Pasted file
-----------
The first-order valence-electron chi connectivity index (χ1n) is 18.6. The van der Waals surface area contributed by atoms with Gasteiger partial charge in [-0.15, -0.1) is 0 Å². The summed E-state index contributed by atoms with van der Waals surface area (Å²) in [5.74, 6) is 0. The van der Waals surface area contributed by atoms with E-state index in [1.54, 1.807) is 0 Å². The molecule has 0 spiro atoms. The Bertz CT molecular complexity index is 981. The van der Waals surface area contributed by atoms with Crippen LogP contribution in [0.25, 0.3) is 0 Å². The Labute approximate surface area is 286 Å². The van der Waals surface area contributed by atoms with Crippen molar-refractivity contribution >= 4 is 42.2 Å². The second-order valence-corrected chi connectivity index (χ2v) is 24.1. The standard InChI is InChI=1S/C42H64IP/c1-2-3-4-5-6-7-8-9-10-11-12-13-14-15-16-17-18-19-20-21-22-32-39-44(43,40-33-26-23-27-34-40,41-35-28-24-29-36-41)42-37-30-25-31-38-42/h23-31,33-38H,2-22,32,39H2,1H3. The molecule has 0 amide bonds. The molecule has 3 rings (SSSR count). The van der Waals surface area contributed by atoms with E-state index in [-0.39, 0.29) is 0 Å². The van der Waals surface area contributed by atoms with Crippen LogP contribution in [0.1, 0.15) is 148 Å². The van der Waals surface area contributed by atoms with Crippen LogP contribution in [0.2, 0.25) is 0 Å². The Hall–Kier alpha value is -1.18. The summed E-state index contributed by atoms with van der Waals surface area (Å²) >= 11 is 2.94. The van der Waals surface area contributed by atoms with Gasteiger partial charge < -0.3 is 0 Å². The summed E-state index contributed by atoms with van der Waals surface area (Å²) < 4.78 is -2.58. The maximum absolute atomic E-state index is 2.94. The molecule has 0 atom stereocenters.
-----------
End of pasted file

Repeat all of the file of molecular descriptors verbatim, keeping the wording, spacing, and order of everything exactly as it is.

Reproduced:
The first-order valence-electron chi connectivity index (χ1n) is 18.6. The van der Waals surface area contributed by atoms with Gasteiger partial charge in [-0.15, -0.1) is 0 Å². The summed E-state index contributed by atoms with van der Waals surface area (Å²) in [5.74, 6) is 0. The van der Waals surface area contributed by atoms with E-state index in [1.54, 1.807) is 0 Å². The molecule has 0 spiro atoms. The Bertz CT molecular complexity index is 981. The van der Waals surface area contributed by atoms with Crippen LogP contribution in [0.25, 0.3) is 0 Å². The Labute approximate surface area is 286 Å². The van der Waals surface area contributed by atoms with Crippen molar-refractivity contribution >= 4 is 42.2 Å². The second-order valence-corrected chi connectivity index (χ2v) is 24.1. The standard InChI is InChI=1S/C42H64IP/c1-2-3-4-5-6-7-8-9-10-11-12-13-14-15-16-17-18-19-20-21-22-32-39-44(43,40-33-26-23-27-34-40,41-35-28-24-29-36-41)42-37-30-25-31-38-42/h23-31,33-38H,2-22,32,39H2,1H3. The molecule has 0 amide bonds. The molecule has 3 rings (SSSR count). The van der Waals surface area contributed by atoms with E-state index in [-0.39, 0.29) is 0 Å². The van der Waals surface area contributed by atoms with Crippen LogP contribution in [0.1, 0.15) is 148 Å². The van der Waals surface area contributed by atoms with Crippen LogP contribution in [0.2, 0.25) is 0 Å². The Hall–Kier alpha value is -1.18. The summed E-state index contributed by atoms with van der Waals surface area (Å²) >= 11 is 2.94. The van der Waals surface area contributed by atoms with Gasteiger partial charge < -0.3 is 0 Å². The summed E-state index contributed by atoms with van der Waals surface area (Å²) < 4.78 is -2.58. The maximum absolute atomic E-state index is 2.94. The molecule has 0 atom stereocenters.